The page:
The current model of a child attending school, then choosing whether to enter the workforce until retirement at that point or to take a few years of higher education first, then never attending education for the rest of his/her life, will be archaic.

This week The Daily Mail took a break from bashing immigrants, judges or spinning the “What Can Give You Cancer” wheel and turned its attention on the threat posed by robots “ROBOTS TO STEAL 15M OF YOUR JOBS” their headline roared. Their headline isn’t wrong – whether it’s 15 million, 5 million or one in 11 jobs –many of the jobs humans do today will soon be automated by, for want of a less sci-fi description, “robots”. And, as the limitations of and the cost to produce these robots lowers, the more common they will become. We need to adapt to this.

Over the past 30-40 years the amount of careers available to people who enter the workforce without a higher education has reduced dramatically, with more people being accepted into universities and the ICT revolution of the 1990s seeing many low-skilled jobs move overseas – this, I would argue, has led to the rise of the anger against globalisation amongst the white working class. A generation ago you could leave school, find a decent career – working your way up the ladder until retirement.  This career narrative is now on the endangered list and robots will knock it into extinction.

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Farron: Government doesn’t understand needs of universities or public perceptions of immigration

Universities UK has published the results of a poll carried out by ICM which shows that only a quarter of people think of foreign students as immigrants and that the vast majority of people think that foreign students make a valuable contribution and should be allowed to stay on to work here after graduation.

Two-thirds agreed that international students have a positive impact on the local economies of the towns and cities that they study in, and three in five (59%) agreed that their economic contribution helps create jobs.

The poll also indicated that seven in ten adults believe it is better if international students use their skills here and work in the UK for a period of time in order to contribute to the economy rather than returning immediately to their home country after completing their stud

 Almost half (47%) of those polled believed there should be no limit on how long international students should be able to stay and work in the UK after they have completed their study, providing they are employed and contributing to the economy.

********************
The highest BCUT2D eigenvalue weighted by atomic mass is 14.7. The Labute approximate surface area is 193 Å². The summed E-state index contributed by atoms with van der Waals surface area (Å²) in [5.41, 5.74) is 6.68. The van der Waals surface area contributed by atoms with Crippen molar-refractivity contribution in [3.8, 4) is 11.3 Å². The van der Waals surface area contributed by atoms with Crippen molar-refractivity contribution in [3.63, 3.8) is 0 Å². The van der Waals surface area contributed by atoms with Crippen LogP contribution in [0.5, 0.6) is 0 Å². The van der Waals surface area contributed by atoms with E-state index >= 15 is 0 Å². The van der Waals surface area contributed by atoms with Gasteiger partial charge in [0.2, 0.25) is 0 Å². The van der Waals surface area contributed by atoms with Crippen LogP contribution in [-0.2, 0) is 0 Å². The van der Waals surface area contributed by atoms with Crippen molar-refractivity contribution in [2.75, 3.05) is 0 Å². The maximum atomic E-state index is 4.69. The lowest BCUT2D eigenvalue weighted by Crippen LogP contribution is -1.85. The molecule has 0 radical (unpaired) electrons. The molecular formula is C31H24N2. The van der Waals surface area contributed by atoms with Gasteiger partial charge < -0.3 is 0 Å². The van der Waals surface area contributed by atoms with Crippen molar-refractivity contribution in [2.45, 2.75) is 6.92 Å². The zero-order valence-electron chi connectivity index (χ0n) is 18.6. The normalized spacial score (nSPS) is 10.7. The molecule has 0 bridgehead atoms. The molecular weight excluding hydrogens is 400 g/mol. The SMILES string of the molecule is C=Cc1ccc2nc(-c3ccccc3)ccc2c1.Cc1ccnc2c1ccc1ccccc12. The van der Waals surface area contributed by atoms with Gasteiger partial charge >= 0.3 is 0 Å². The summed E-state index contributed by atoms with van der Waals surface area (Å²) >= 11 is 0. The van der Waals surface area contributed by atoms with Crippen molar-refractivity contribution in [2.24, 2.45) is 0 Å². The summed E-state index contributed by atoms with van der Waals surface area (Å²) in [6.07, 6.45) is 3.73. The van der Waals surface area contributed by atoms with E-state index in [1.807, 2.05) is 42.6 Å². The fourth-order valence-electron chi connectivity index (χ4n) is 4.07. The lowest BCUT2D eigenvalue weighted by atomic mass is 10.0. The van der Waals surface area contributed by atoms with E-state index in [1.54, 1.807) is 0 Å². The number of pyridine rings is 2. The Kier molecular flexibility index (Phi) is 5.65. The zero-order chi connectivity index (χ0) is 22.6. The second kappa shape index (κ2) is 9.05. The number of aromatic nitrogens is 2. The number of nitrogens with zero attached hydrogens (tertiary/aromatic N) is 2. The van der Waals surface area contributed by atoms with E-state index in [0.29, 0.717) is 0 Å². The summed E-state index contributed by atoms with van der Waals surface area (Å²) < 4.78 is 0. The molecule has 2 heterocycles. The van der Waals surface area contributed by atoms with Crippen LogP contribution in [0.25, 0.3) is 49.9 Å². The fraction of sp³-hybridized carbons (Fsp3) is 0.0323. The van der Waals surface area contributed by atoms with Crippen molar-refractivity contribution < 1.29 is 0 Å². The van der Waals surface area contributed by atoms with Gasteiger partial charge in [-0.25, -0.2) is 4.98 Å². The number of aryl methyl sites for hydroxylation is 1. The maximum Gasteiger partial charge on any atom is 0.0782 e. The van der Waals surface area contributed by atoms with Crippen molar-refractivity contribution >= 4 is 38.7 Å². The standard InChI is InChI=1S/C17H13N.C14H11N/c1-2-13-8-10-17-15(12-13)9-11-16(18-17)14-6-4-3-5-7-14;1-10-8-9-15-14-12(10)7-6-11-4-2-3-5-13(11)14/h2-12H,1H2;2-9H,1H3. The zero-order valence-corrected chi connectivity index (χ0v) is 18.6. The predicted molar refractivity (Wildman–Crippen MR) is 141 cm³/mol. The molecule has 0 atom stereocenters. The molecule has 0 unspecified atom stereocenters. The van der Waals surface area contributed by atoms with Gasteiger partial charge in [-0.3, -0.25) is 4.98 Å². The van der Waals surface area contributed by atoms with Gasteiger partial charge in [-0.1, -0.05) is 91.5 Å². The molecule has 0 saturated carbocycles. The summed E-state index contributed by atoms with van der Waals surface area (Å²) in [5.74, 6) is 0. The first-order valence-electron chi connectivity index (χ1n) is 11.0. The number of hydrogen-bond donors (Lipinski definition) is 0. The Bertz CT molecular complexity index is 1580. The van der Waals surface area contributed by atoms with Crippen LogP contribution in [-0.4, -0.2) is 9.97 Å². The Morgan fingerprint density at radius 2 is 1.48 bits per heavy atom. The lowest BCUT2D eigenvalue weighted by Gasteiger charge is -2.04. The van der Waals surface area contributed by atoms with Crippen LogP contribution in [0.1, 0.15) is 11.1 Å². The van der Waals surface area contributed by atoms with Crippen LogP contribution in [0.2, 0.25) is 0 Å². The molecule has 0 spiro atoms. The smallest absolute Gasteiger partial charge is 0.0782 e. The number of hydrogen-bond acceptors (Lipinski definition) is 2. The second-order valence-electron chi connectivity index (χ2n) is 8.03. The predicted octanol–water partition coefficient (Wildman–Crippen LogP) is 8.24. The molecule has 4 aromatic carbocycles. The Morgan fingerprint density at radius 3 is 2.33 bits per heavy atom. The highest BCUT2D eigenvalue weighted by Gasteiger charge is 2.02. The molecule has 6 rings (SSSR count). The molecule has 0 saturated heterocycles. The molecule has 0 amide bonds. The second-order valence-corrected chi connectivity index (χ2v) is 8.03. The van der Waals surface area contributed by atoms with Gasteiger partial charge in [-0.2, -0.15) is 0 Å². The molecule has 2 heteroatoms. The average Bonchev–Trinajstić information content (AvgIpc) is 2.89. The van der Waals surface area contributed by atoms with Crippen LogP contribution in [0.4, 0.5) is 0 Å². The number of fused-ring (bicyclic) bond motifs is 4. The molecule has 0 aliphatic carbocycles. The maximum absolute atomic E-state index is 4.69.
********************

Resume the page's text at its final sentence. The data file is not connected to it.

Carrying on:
Tim Farron had this to say about the poll:

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Why Lib Dems shouldn’t keep schtum about tuition fees

tuition fees vote“University tuition fee rise has not deterred poorer students from applying”. That was the headline in The Guardian this week reporting new analysis by the Independent Commission on Fees chaired by Will Hutton:

The raising of tuition fees to £9,000 has not put off students from disadvantaged backgrounds from applying to university – although the gap in applications between those from wealthy and poor backgrounds remains wide, according to new analysis. …

The commission found that university application rates for 18-year-olds in England have continued to recover from their post-rise lows, with application rates for 2014 entry – including students who will receive their A-level results on Thursday – almost two percentage points higher than in 2010.

While students who are not eligible for free school meals – available for pupils from households earning less than £16,000 – remain more than twice as likely to go to university, the gap between advantaged and disadvantaged students has narrowed from 30.5% in 2010 to 29.8% in 2013.

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LibLink: Tim Farron – In 2010, we promised to deliver the Pupil Premium. In 2015, I want us to promise to deliver the Student Premium

Tim Farron speaking - Some rights reserved by Liberal DemocratsLib Dem party president Tim Farron has given his personal backing to the Lib Dems promising a Student Premium – modelled on the well-received Pupil Premium – at the next election. First proposed by his colleague Stephen Williams, Tim writes the Student Premium “could potentially change the game in terms of student uptake, especially from disadvantaged backgrounds”. Here’s an excerpt of his article for the April issue of the magazine, Politics First:

The Pupil Premium is being delivered only because the Liberal